Start by reflecting on your day-to-day experiences in the classroom. Do this by stepping back and taking time to observe students in the learning environment. This may be accomplished by video taping yourself while teaching a lesson. Then, by reviewing the tape, evaluate the teaching and students simultaneously. Dig deep and ask yourself these things: Why do I do things in a certain way? Why are certain programs used? Are there things that could be done differently? If you could wave your magic wand and instantly change something that professionally concerns you, what would it be? Are there things you would like to try? What do you think would help you do your job better?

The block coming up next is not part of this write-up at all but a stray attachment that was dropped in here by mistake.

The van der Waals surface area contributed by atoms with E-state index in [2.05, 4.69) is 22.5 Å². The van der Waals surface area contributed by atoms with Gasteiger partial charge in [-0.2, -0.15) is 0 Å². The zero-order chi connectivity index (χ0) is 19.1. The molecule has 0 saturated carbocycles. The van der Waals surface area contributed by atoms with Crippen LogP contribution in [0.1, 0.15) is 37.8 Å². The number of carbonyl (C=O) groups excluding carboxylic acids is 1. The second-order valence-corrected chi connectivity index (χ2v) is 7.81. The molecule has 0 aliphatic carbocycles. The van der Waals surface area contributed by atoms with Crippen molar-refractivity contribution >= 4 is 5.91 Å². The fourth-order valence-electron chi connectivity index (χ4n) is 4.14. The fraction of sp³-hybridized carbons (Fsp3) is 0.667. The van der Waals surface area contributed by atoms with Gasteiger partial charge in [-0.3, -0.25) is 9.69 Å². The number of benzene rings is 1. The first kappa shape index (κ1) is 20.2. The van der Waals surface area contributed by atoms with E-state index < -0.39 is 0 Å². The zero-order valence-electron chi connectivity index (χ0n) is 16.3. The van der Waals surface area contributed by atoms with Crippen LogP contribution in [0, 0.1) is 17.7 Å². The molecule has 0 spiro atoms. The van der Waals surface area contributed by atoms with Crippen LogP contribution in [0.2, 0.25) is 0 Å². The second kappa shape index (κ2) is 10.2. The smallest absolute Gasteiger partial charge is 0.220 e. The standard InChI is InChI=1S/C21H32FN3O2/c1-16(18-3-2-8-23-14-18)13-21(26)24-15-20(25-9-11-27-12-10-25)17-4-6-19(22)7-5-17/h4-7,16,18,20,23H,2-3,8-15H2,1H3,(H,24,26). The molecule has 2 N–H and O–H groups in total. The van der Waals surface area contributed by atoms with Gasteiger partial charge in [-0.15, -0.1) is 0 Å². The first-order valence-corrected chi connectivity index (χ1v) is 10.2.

Where do I start? "What is my concern in my practice?" is where you begin. It should be a concern that YOU can do something about. It should not depend on others. Notice that the word "concern" calls attention to personal values, and you should select some aspect of your teaching that relates to what is important to you about your students' learning. It would be very helpful to discuss your concern with fellow educators in your school, to let them help you focus your concern, and to let their concerns help you find yours. If two or more people have similar concerns, so much the better!